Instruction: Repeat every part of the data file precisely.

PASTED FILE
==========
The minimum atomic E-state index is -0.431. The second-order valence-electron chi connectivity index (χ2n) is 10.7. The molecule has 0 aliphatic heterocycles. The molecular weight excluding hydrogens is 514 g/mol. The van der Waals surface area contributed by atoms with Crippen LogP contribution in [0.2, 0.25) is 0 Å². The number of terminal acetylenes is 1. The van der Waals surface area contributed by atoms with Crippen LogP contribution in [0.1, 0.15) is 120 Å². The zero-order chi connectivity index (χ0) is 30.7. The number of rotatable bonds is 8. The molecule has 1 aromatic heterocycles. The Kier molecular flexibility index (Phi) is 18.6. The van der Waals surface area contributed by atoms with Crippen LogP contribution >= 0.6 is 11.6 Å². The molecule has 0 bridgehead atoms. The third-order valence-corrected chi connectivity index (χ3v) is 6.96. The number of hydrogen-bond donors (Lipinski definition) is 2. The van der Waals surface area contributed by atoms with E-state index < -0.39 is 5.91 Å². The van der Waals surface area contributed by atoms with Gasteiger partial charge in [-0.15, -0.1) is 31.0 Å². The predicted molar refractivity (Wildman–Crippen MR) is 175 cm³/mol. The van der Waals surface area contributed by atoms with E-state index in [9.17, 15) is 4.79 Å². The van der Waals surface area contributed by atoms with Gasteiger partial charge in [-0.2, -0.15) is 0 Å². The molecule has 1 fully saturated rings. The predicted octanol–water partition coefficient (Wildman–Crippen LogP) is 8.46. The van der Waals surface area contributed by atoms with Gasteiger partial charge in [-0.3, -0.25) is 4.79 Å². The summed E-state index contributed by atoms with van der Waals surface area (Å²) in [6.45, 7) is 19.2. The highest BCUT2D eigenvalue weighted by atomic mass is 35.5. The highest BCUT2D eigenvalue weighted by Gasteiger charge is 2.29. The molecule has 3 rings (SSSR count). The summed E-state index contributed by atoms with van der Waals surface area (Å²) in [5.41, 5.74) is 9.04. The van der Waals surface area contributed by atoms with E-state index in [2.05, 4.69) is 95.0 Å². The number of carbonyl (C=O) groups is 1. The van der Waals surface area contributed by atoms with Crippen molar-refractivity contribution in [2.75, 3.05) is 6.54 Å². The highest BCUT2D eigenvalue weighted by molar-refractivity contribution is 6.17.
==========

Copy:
The minimum atomic E-state index is -0.431. The second-order valence-electron chi connectivity index (χ2n) is 10.7. The molecule has 0 aliphatic heterocycles. The molecular weight excluding hydrogens is 514 g/mol. The van der Waals surface area contributed by atoms with Crippen LogP contribution in [0.2, 0.25) is 0 Å². The number of terminal acetylenes is 1. The van der Waals surface area contributed by atoms with Crippen LogP contribution in [0.1, 0.15) is 120 Å². The zero-order chi connectivity index (χ0) is 30.7. The number of rotatable bonds is 8. The molecule has 1 aromatic heterocycles. The Kier molecular flexibility index (Phi) is 18.6. The van der Waals surface area contributed by atoms with Crippen LogP contribution >= 0.6 is 11.6 Å². The molecule has 0 bridgehead atoms. The third-order valence-corrected chi connectivity index (χ3v) is 6.96. The number of hydrogen-bond donors (Lipinski definition) is 2. The van der Waals surface area contributed by atoms with E-state index < -0.39 is 5.91 Å². The van der Waals surface area contributed by atoms with Gasteiger partial charge in [-0.15, -0.1) is 31.0 Å². The predicted molar refractivity (Wildman–Crippen MR) is 175 cm³/mol. The van der Waals surface area contributed by atoms with E-state index in [9.17, 15) is 4.79 Å². The van der Waals surface area contributed by atoms with Gasteiger partial charge in [-0.2, -0.15) is 0 Å². The molecule has 1 fully saturated rings. The predicted octanol–water partition coefficient (Wildman–Crippen LogP) is 8.46. The van der Waals surface area contributed by atoms with Gasteiger partial charge in [-0.3, -0.25) is 4.79 Å². The summed E-state index contributed by atoms with van der Waals surface area (Å²) in [6.45, 7) is 19.2. The highest BCUT2D eigenvalue weighted by atomic mass is 35.5. The highest BCUT2D eigenvalue weighted by Gasteiger charge is 2.29. The molecule has 3 rings (SSSR count). The summed E-state index contributed by atoms with van der Waals surface area (Å²) in [5.41, 5.74) is 9.04. The van der Waals surface area contributed by atoms with E-state index in [2.05, 4.69) is 95.0 Å². The number of carbonyl (C=O) groups is 1. The van der Waals surface area contributed by atoms with Crippen molar-refractivity contribution in [2.75, 3.05) is 6.54 Å². The highest BCUT2D eigenvalue weighted by molar-refractivity contribution is 6.17.